Welcome to Sott.net
Fri, 27 Jan 2023
The World for People who Think

Earth Changes


New Zealand Teen Fights Off Shark with Body Board

A teenage New Zealand girl bitten by a shark bashed it over the head with her body board until it let her go, she said.

Lydia Ward, 14, was in waist-deep water with her brother on Monday at Oreti Beach on the country's South Island when the shark - believed to be a broad-nosed seven gill shark - grabbed her hip. She said she did not notice the shark until the attack was under way.

"I saw my brother's face and turned to the side and saw this large gray thing in the water so I just hit it on the head with a boogie board," Ward told National Radio, adding that she had read about a surfer who fought off a shark attack with her board. "That's what she did, and that's what you're meant to do."


Leaked climate change emails scientist 'hid' data flaws

Key study by East Anglia professor Phil Jones was based on suspect figures

Phil Jones, the beleaguered British climate scientist at the centre of the leaked emails controversy, is facing fresh claims that he sought to hide problems in key temperature data on which some of his work was based.

A Guardian investigation of thousands of emails and documents apparently hacked from the University of East Anglia's climatic research unit has found evidence that a series of measurements from Chinese weather stations were seriously flawed and that documents relating to them could not be produced.

Better Earth

Can you see what it is yet? How a flock of starlings can look just like a bird, a duck and even a turtle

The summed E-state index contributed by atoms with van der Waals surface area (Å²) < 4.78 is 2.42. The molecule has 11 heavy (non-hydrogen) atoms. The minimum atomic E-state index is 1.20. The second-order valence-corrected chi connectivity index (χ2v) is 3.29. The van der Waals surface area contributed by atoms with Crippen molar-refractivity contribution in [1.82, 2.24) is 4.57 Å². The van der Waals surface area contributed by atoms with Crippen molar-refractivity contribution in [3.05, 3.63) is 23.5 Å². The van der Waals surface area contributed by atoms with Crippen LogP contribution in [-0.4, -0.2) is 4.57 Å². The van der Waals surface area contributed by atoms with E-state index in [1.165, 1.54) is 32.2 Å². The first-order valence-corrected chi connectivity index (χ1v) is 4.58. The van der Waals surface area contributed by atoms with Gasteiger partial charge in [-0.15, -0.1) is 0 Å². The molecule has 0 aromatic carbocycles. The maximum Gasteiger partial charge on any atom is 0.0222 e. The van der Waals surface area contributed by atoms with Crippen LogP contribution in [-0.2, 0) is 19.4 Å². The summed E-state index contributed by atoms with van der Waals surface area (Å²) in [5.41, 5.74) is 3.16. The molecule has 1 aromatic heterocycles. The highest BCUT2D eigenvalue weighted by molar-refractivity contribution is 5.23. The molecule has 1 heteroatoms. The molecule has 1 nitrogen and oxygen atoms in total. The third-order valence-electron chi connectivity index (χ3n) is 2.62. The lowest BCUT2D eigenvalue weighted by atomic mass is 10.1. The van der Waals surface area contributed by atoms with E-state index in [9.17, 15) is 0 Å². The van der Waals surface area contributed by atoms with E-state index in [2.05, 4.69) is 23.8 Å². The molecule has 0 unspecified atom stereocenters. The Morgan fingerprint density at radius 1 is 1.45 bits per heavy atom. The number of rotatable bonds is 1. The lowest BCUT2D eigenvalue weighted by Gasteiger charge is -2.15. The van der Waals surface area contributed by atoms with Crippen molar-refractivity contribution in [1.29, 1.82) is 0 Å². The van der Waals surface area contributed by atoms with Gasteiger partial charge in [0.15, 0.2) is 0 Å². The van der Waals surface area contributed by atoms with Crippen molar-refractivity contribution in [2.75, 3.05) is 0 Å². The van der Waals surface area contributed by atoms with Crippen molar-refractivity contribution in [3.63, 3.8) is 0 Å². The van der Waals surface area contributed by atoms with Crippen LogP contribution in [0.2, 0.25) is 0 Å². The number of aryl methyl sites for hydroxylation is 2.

Flocks of starlings are renowned for forming a variety of shapes in the sky.

But on this occasion they must have been overcome by vanity - and created a giant starling for us ground-dwellers to admire.

The countless creatures created the awesome display by using the winter breeze as the low-setting sun caused the sky to glow red.


Birdwatching: The giant starling formation over the setting sun was spotted in Taunton, Somerset
The amazing spectacle was spotted over Taunton, Somerset.

Elsewhere, starlings created a bizarre image of a rubber duck in the sky as they flew in formation across Britain.


Proof of warming is melting rapidly

President Obama picked an odd time to remind people he's in league with the global-warming alarmists. He did so in his State of the Union address.

He put in a pitch for his economy-hobbling, government-expanding global-warming "cap-and-trade" plan. This in the very same speech in which he declared he's focusing anew on creating jobs and reining in bureaucracy.

Odder yet, Obama also took the occasion to declare, as he has before, that science is on the side of global-warming alarmism.

Such an assertion has never been more in doubt than right now.


Amazongate: new evidence of the IPCC's failures

© Lee Foster / Alamy
The claim in an IPCC report that 40 per cent of the Amazon rainforest could disappear through global warming turned out to be unfounded
It is now six weeks since I launched an investigation, with my colleague Richard North, into the affairs of Dr Rajendra Pachauri, chairman of the UN's Intergovernmental Panel on Climate Change (IPCC), the hugely influential body which for 20 years has been the central driver of worldwide alarm about global warming. Since then the story has grown almost daily, leading to worldwide calls for Dr Pachauri's resignation. But increasingly this has also widened out to question the authority of the IPCC itself. Contrary to the tendentious claim that its reports represent a "consensus of the world's top 2,500 climate scientists" (most of its contributors are not climate experts at all), it has now emerged, for instance, that one of the more widely quoted scare stories from its 2007 report was drawn from the work of a British "green activist" who occasionally writes as a freelance for The Guardian and The Independent.